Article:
TIP: Your bricks absolutely do not have to be exactly the same size – mine most definitely aren’t! They actually have more variation than I even realized (some are 2.25″ wide, others 2.9″!). You won’t notice once it is all completed, though! Besides, real bricks have tons of variation, so it will only enhance that real brick look!
As you can see, I did a vertical row of bricks directly above the fireplace opening – honestly I kind of just estimated those – I knew I needed them so go a certain distance across, so I taped the ends and then estimated the bricks in between – again, it’s not an exact science!
Also be sure you tape off any outlets or switches you might have on your wall, as well as the edges and floor! I highly suggest putting down plastic tarps or large butcher paper on your floors – this will get messy!
TIP: Leave some “tails,” if you will, of masking tape at the edges (floors, ceilings, etc) so that its easier to find the ends of the tape after all the joint compound is on!
Slap on that joint compound! Literally! Use your putty knife to spread the joint compound all over your wall/space. Experiment with the putty knife in different positions to get the texture you want (smoother, bumpier, etc – personal preference here as well).
The joint compound dries fairly quickly, but you do have some time before you need to peel the tape up, so don’t feel like you have to rush to get everything done super quickly. Just move at a steady pace and you should be fine. That said, if the space you are working with is large, I would break it up into pieces. I did the left top and side first, then the front face, then the right top and side. When we tackled the entire chimney space in January 2019, I broke it up into about 8 different sections.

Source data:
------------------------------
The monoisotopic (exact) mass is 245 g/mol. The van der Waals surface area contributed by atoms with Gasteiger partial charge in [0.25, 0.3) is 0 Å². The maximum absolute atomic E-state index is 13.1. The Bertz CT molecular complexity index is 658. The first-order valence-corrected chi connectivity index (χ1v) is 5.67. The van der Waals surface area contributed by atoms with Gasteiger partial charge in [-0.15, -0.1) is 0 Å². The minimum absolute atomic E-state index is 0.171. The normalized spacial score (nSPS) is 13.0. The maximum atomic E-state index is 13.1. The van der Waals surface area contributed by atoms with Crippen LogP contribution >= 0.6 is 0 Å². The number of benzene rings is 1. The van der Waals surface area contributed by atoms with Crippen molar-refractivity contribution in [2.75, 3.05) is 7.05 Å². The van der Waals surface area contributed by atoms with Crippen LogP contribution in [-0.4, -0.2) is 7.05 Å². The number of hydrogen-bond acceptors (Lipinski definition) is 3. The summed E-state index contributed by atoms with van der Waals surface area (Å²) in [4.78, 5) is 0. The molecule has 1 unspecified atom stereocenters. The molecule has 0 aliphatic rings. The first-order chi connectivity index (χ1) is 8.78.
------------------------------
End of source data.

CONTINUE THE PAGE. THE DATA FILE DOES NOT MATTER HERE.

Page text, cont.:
TIP: If you can, try to buy joint compound that starts out pink and dries white – I couldn’t find it, so I just got the normal white to white one. But, it definitely does start out kind of a grey white, and it dries to a bright pure white. So you should still know when it’s dry! DON’T start priming until your joint compound is completely dry!
TIP: Because I know how hard it is to wait out that drying time, I suggest trying to get your joint compound up at night before you sleep – this way, it can dry overnight and the waiting time is less painful! You may still have to wait a couple hours the next morning before getting started, but it goes by much quicker! The thicker your faux bricks are, the longer it will take to dry! That said, I think the thicker they are, the more realistic they look!
Peel off your tape! This part is MESSY. I peeled off the tape small sections at a time and placed it into a large 5 gallon bucket to try to keep the mess as contained as possible. This is where your tarps and/or butcher paper really come in handy! Giant globs of joint compound will inevitable fly places and you will find them later and think “hmm.. how did that get there?!”